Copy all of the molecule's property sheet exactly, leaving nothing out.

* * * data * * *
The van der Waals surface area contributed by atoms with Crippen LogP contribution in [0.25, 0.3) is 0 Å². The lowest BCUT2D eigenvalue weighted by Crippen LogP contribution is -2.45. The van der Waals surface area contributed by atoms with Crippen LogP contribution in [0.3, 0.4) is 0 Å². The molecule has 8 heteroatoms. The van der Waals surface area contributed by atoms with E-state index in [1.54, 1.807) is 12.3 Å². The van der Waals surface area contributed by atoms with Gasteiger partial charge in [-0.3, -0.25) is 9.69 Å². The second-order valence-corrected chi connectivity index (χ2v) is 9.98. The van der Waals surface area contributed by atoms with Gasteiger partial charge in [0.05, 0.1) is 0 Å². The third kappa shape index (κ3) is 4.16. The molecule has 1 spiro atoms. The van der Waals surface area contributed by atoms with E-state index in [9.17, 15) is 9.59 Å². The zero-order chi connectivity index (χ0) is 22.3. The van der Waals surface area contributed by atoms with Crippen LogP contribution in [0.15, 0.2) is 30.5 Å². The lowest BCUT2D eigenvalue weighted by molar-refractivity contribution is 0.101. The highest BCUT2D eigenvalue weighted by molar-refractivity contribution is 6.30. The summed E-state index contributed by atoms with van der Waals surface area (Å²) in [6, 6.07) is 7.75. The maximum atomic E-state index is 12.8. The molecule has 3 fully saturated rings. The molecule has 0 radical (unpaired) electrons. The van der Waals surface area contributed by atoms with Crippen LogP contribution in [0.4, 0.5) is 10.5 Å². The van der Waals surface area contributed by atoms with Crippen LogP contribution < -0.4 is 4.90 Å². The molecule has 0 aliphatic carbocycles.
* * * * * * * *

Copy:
The van der Waals surface area contributed by atoms with Crippen LogP contribution in [0.25, 0.3) is 0 Å². The lowest BCUT2D eigenvalue weighted by Crippen LogP contribution is -2.45. The van der Waals surface area contributed by atoms with Crippen LogP contribution in [0.3, 0.4) is 0 Å². The molecule has 8 heteroatoms. The van der Waals surface area contributed by atoms with E-state index in [1.54, 1.807) is 12.3 Å². The van der Waals surface area contributed by atoms with Gasteiger partial charge in [-0.3, -0.25) is 9.69 Å². The second-order valence-corrected chi connectivity index (χ2v) is 9.98. The van der Waals surface area contributed by atoms with Gasteiger partial charge in [0.05, 0.1) is 0 Å². The third kappa shape index (κ3) is 4.16. The molecule has 1 spiro atoms. The van der Waals surface area contributed by atoms with E-state index in [9.17, 15) is 9.59 Å². The zero-order chi connectivity index (χ0) is 22.3. The van der Waals surface area contributed by atoms with Crippen LogP contribution in [0.15, 0.2) is 30.5 Å². The lowest BCUT2D eigenvalue weighted by molar-refractivity contribution is 0.101. The highest BCUT2D eigenvalue weighted by molar-refractivity contribution is 6.30. The summed E-state index contributed by atoms with van der Waals surface area (Å²) in [6, 6.07) is 7.75. The maximum atomic E-state index is 12.8. The molecule has 3 fully saturated rings. The molecule has 0 radical (unpaired) electrons. The van der Waals surface area contributed by atoms with Crippen LogP contribution in [0.4, 0.5) is 10.5 Å². The van der Waals surface area contributed by atoms with Crippen LogP contribution < -0.4 is 4.90 Å². The molecule has 0 aliphatic carbocycles.